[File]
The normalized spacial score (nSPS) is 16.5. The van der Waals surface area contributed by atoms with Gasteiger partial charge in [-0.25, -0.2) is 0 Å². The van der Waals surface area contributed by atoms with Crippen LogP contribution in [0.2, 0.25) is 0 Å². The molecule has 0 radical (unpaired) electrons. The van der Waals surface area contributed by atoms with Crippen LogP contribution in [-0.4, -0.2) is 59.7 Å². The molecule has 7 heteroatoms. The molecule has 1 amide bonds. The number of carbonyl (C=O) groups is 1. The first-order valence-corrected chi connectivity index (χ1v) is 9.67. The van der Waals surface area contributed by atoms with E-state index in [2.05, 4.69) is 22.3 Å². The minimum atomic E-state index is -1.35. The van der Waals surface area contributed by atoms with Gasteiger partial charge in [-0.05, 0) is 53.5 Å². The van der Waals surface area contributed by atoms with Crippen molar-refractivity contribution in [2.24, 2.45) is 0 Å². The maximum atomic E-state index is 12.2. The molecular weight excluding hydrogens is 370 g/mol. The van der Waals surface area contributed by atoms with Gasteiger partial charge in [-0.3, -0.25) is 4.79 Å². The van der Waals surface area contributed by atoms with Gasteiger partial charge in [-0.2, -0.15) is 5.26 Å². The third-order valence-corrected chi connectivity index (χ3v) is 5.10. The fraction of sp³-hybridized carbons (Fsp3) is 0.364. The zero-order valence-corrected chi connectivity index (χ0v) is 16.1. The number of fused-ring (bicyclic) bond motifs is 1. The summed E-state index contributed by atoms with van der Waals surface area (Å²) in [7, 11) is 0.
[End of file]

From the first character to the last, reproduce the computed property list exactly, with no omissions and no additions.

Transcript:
The normalized spacial score (nSPS) is 16.5. The van der Waals surface area contributed by atoms with Gasteiger partial charge in [-0.25, -0.2) is 0 Å². The van der Waals surface area contributed by atoms with Crippen LogP contribution in [0.2, 0.25) is 0 Å². The molecule has 0 radical (unpaired) electrons. The van der Waals surface area contributed by atoms with Crippen LogP contribution in [-0.4, -0.2) is 59.7 Å². The molecule has 7 heteroatoms. The molecule has 1 amide bonds. The number of carbonyl (C=O) groups is 1. The first-order valence-corrected chi connectivity index (χ1v) is 9.67. The van der Waals surface area contributed by atoms with E-state index in [2.05, 4.69) is 22.3 Å². The minimum atomic E-state index is -1.35. The van der Waals surface area contributed by atoms with Gasteiger partial charge in [-0.05, 0) is 53.5 Å². The van der Waals surface area contributed by atoms with Crippen molar-refractivity contribution in [2.24, 2.45) is 0 Å². The maximum atomic E-state index is 12.2. The molecular weight excluding hydrogens is 370 g/mol. The van der Waals surface area contributed by atoms with Gasteiger partial charge in [-0.3, -0.25) is 4.79 Å². The van der Waals surface area contributed by atoms with Gasteiger partial charge in [-0.2, -0.15) is 5.26 Å². The third-order valence-corrected chi connectivity index (χ3v) is 5.10. The fraction of sp³-hybridized carbons (Fsp3) is 0.364. The zero-order valence-corrected chi connectivity index (χ0v) is 16.1. The number of fused-ring (bicyclic) bond motifs is 1. The summed E-state index contributed by atoms with van der Waals surface area (Å²) in [7, 11) is 0.